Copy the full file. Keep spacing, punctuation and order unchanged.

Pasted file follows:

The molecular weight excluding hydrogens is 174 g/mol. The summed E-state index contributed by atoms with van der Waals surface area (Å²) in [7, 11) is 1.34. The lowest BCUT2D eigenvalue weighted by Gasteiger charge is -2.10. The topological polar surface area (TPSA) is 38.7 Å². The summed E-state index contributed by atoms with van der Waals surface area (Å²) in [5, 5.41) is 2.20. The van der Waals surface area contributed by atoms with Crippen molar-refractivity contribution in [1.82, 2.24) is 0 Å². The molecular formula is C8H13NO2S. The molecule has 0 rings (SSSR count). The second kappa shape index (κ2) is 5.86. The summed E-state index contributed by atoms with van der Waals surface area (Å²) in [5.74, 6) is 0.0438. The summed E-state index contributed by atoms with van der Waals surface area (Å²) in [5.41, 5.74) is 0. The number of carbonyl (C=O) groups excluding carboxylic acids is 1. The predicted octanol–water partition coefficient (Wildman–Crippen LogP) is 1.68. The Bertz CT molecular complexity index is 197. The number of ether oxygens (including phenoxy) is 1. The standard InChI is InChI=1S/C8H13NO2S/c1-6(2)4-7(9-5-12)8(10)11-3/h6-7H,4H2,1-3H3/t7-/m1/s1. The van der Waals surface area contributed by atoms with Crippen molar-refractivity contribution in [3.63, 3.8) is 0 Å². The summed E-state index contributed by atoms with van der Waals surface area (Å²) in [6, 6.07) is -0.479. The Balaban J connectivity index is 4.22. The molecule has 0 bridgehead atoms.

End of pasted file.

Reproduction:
The molecular weight excluding hydrogens is 174 g/mol. The summed E-state index contributed by atoms with van der Waals surface area (Å²) in [7, 11) is 1.34. The lowest BCUT2D eigenvalue weighted by Gasteiger charge is -2.10. The topological polar surface area (TPSA) is 38.7 Å². The summed E-state index contributed by atoms with van der Waals surface area (Å²) in [5, 5.41) is 2.20. The van der Waals surface area contributed by atoms with Crippen molar-refractivity contribution in [1.82, 2.24) is 0 Å². The molecular formula is C8H13NO2S. The molecule has 0 rings (SSSR count). The second kappa shape index (κ2) is 5.86. The summed E-state index contributed by atoms with van der Waals surface area (Å²) in [5.74, 6) is 0.0438. The summed E-state index contributed by atoms with van der Waals surface area (Å²) in [5.41, 5.74) is 0. The number of carbonyl (C=O) groups excluding carboxylic acids is 1. The predicted octanol–water partition coefficient (Wildman–Crippen LogP) is 1.68. The Bertz CT molecular complexity index is 197. The number of ether oxygens (including phenoxy) is 1. The standard InChI is InChI=1S/C8H13NO2S/c1-6(2)4-7(9-5-12)8(10)11-3/h6-7H,4H2,1-3H3/t7-/m1/s1. The van der Waals surface area contributed by atoms with Crippen molar-refractivity contribution in [3.63, 3.8) is 0 Å². The summed E-state index contributed by atoms with van der Waals surface area (Å²) in [6, 6.07) is -0.479. The Balaban J connectivity index is 4.22. The molecule has 0 bridgehead atoms.